This is Part 4 of 4 episodes. The first episode begins at this link.
The next morning I caught the first Eastern Airlines shuttle out of Newark Airport, a four-engine turboprop Lockheed Electra, my first airplane ride.
A short cab ride from Washington National Airport took me to the House Office Building. Congressman Pete Rodino’s aide greeted me as I entered his office. He informed me that he had received my letter and contacted the Public Health Service. They had already located my record and they were expecting me. The aide said to return to his office and we could go out for lunch.
Things went smoothly at the PHS office, and I probably was treated the same as any other applicant, despite the political meddling in my case. One surprise was that I had to pass a written examination on public health and preventive medicine as a condition of acceptance of my application. Luckily, my interest in microbiology and parasitology, along with over three years of private practice experience with venereal and other communicable diseases left me confident that I had passed the test. Before I left the PHS offices, I received a phone call from one of NJ Senator “Pete” Williams’ staff members, asking if they could be of any further assistance, surely thanks to my patient Jack’s intervention.
The only hitch was that I still needed to pass a physical examination, and that day the clinic that usually performed it was not staffed for that purpose. They set me up for an exam at the Marine Hospital in Staten Island during the following week. I walked back to the Congressman’s office, and his aide and I had lunch at a spot frequented by many members of Congress. I met Senator John Tower of Texas, who dropped by to speak to Congressman Rodino’s aide. I was impressed that a man with such a tall name was indeed very short!
I flew back, and the next morning after making rounds I recounted the prior day’s events with other medical staff members in the hospital coffee shop. One of those present was an Internist, who immediately recognized my Max as one of his long term patients. He said Max was a lawyer, and quite an accomplished one.
He asked if Max told me about the time he spent in Federal Prison.
Yes, Max got caught up in some kind of contract fraud involving a Greek shipping magnate, and was convicted a few years after the end of World War II. Seems the Greek was purchasing Liberty Ships from the US Government and there were misrepresentations and financial shenanigans. Max did his time in a “country club” type of prison up near White Plains, New York.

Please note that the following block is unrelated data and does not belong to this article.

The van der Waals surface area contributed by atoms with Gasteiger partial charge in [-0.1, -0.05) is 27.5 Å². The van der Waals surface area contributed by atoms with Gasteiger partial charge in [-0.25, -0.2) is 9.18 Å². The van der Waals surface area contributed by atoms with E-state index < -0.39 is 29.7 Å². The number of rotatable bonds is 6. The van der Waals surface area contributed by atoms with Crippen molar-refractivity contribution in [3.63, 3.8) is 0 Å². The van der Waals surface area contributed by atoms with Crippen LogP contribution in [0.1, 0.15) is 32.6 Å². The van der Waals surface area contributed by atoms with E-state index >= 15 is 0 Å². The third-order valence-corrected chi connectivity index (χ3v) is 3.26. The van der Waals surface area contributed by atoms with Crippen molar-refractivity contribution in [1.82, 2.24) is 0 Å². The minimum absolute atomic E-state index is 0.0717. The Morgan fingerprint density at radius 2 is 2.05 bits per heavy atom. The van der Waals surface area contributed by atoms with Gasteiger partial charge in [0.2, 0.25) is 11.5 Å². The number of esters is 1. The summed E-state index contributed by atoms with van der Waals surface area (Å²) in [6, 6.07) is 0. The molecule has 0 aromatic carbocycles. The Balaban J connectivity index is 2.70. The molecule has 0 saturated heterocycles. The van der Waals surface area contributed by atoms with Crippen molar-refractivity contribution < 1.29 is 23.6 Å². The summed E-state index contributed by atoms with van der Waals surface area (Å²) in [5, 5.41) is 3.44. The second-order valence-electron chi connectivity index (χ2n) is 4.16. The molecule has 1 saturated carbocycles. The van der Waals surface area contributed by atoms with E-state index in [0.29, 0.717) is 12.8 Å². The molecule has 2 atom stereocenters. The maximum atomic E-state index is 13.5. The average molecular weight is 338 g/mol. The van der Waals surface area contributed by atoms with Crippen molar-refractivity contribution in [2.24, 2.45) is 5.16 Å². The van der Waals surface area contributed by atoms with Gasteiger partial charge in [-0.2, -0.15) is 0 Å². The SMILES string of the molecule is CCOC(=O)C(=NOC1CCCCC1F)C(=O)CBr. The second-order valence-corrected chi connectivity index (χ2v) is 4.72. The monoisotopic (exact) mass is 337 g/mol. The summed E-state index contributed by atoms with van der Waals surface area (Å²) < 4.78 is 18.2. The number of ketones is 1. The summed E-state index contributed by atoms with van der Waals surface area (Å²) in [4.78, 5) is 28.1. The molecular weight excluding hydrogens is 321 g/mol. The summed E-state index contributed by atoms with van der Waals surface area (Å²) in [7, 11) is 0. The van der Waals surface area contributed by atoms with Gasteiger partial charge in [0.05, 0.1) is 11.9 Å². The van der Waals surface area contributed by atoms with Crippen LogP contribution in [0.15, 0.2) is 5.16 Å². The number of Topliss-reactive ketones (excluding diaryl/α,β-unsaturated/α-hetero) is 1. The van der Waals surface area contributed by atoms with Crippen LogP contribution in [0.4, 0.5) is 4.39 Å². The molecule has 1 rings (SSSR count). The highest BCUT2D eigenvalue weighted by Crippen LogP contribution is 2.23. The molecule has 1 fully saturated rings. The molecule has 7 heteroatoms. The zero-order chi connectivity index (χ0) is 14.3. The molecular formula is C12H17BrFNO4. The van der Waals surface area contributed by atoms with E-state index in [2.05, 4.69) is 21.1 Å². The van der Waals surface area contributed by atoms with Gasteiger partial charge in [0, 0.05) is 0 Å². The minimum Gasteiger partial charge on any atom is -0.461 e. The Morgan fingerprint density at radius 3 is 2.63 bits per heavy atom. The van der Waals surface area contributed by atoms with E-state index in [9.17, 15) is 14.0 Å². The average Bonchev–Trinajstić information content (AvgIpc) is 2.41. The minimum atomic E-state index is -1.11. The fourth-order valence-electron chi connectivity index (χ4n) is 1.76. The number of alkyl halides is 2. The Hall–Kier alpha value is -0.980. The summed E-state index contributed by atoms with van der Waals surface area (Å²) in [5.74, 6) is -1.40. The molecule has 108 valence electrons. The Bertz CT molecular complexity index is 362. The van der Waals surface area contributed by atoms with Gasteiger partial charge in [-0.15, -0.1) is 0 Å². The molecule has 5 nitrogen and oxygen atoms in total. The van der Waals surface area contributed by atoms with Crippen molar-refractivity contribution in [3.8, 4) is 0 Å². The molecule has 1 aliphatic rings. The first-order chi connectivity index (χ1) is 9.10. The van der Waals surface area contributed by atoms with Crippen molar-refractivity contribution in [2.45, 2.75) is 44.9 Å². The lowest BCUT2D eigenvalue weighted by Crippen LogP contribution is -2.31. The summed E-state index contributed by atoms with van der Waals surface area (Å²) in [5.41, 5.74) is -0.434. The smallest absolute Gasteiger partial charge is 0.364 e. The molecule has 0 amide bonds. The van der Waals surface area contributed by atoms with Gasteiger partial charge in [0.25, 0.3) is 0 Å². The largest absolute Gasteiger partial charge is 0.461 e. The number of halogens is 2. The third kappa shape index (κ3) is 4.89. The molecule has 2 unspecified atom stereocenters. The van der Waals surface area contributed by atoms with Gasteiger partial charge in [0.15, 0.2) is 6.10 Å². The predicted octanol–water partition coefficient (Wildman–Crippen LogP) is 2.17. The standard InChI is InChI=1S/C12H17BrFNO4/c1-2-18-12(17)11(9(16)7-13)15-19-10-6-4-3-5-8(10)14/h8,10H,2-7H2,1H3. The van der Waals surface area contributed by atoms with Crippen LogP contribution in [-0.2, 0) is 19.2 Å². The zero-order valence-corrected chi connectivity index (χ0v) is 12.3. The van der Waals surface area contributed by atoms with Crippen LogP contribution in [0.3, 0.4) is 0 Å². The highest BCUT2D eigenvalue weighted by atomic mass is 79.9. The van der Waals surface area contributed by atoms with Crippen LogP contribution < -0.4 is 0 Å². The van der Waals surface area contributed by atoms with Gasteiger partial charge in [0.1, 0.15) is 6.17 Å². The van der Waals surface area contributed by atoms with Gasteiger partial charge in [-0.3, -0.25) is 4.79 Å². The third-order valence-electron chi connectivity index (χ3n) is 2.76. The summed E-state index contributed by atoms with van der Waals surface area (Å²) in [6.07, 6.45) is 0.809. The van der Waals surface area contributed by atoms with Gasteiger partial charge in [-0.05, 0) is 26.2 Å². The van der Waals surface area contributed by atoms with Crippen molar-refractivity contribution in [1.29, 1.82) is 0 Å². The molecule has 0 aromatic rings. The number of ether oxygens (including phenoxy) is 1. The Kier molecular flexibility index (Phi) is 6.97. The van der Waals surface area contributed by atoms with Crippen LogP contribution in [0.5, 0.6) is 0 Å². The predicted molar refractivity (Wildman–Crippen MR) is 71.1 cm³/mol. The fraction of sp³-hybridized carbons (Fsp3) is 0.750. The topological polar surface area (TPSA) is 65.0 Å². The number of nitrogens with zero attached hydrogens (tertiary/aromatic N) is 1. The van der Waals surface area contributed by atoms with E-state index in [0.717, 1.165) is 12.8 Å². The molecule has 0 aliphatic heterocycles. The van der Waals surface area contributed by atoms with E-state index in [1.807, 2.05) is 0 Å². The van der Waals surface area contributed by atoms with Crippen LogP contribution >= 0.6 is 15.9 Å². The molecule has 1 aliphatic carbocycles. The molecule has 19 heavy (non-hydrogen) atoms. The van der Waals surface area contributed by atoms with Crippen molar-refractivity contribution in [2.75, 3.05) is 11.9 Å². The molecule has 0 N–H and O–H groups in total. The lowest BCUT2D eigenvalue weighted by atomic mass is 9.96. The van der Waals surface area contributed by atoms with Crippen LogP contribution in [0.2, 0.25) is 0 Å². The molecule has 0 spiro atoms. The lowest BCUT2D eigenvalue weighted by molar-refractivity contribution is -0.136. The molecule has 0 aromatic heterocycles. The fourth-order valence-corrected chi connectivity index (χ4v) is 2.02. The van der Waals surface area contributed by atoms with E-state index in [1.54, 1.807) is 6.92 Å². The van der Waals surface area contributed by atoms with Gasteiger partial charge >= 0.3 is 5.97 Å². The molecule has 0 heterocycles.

Max never mentioned the name of the Greek. Does the following passage apply to Max’s grateful client? From The Life of Aristotle Onassis: The Man, the Myth, the Legend, by Eva Prionas, Christos Kiriazis, Mike Elisofon, Andy Roberts, and Andy Salter:
“[Aristotle Onassis was] offered one of the greatest business opportunities of the post-war world. The United States Naval Commission put the Liberty Ships that were built during the war on sale. The price was established at $550,000, of which $125,000 could be used as a down payment, with the rest coming in 7 years at 3% interest.
“Many ship owners were skeptical on the construction techniques used on these boats, but Ari’s opinion was that they would be a good investment. His problem was that he didn’t have the money for the 16 Liberty Ships he had intended to buy, so he applied for a bank loan. His technique was quite a bit risky; for, before actually receiving the money from the bank, he contracted transports of coal in South America, France, and Germany on ships that he didn’t own. He then used these contracts as a guarantee to the banks, who gave him his money.
“He used a different method to buy the T2 oil tankers that the navy put on sale for 1,500,000 each. As the principle clause of the sale, however, the tankers must be sold to an American citizen. Ari avoided this obstacle by creating an American company, United States Petroleum Carriers, with American shareholders. The government sold the new company four oil tankers. The next day, Onassis and his men anonymously took over the shares of the company that fell under the control of Ari.”
According to Reference.com, “In 1954, the FBI investigated Onassis for fraud against the U.S. government. He was charged with violating the citizenship provision of the shipping laws which require that all ships displaying the US flag be owned by US citizens. Onassis entered a guilty plea and paid $7 million.”